Thursday, May 31, 2007

Dance? No, run!

Always something new, and another forgotten memory awakened when it comes to raising children. Same way with life deep down in a dungeon or a mine, come to think of it, but more in your face up here in the sunshine. I taught 12-month old Gumba to smell roses. It took three days, one lesson/day. The first day she mostly watched, maybe moved her head toward the large lavender rose slightly, tried to grab and eat it. The second day she moved her head toward the rose, and then tried to lick it. The third day she swung her body forward, lifted her nose slightly, put her eyes at half mast and inhaled deeply, like on a Hallmark card. How wonderful is that? Roses will ever smell sweeter.

I had the boom box cranked up on the rear deck, and was heading into the house for a quick breather. Gumbo, almost four now, had been watching me dance to the Mixtress' crazy break beats from his upstairs bedroom window, and grabbed me as I came in. "Let's go back outside Daddy, let's go."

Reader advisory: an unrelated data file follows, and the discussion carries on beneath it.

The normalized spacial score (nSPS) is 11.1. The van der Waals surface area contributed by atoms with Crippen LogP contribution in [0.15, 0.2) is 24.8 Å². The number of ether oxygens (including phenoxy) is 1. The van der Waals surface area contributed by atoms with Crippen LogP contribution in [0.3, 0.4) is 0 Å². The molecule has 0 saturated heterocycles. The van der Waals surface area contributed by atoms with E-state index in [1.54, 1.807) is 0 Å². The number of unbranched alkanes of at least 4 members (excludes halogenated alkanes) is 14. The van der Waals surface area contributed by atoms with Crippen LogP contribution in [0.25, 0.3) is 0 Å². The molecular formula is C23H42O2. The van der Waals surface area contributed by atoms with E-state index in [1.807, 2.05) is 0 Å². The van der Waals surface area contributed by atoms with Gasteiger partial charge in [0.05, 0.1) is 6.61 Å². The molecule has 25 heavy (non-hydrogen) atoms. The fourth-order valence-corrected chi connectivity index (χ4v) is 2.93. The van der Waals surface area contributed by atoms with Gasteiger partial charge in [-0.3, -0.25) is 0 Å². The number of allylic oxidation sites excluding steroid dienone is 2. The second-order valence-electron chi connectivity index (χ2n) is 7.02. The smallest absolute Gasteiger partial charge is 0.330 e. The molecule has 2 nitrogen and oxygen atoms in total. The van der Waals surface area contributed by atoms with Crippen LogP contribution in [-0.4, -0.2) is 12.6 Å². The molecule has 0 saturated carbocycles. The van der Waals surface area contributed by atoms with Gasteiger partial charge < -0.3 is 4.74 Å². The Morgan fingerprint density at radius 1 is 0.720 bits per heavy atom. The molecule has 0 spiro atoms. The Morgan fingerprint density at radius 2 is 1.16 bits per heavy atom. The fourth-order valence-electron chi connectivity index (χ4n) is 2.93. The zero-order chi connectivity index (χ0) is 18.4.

I smiled down at him, "You want to dance?"

"No. I want to run!"

So we set into running in tight circles on the deck in our bare feet, to the tune of an 11-minute version of Sugar Magnolia (Dick's Picks Volume 14). The fun and hollering caught the attention of Gumba, who I quickly picked up and tucked under my arm like a football. We ran and ran until we were all out of breath, and then ran more. As the Grateful Dead are want to do, the song had a complete silence in it for a time, three minutes before the actual end. We thought it was over, and so when it started up again at the beginning it made me laugh, and we all had to keep running to the bitter end or accept defeat. Ever since her time that day as a football, Gumba has put her outside arm forward when I carry her, like she's flying or pointing, waving if we pass people. That gives me that feeling that I'm flying when I walk with her, makes me walk faster. "Up, up, and away".

Monday, May 21, 2007

Rattlesnakes and Butterflies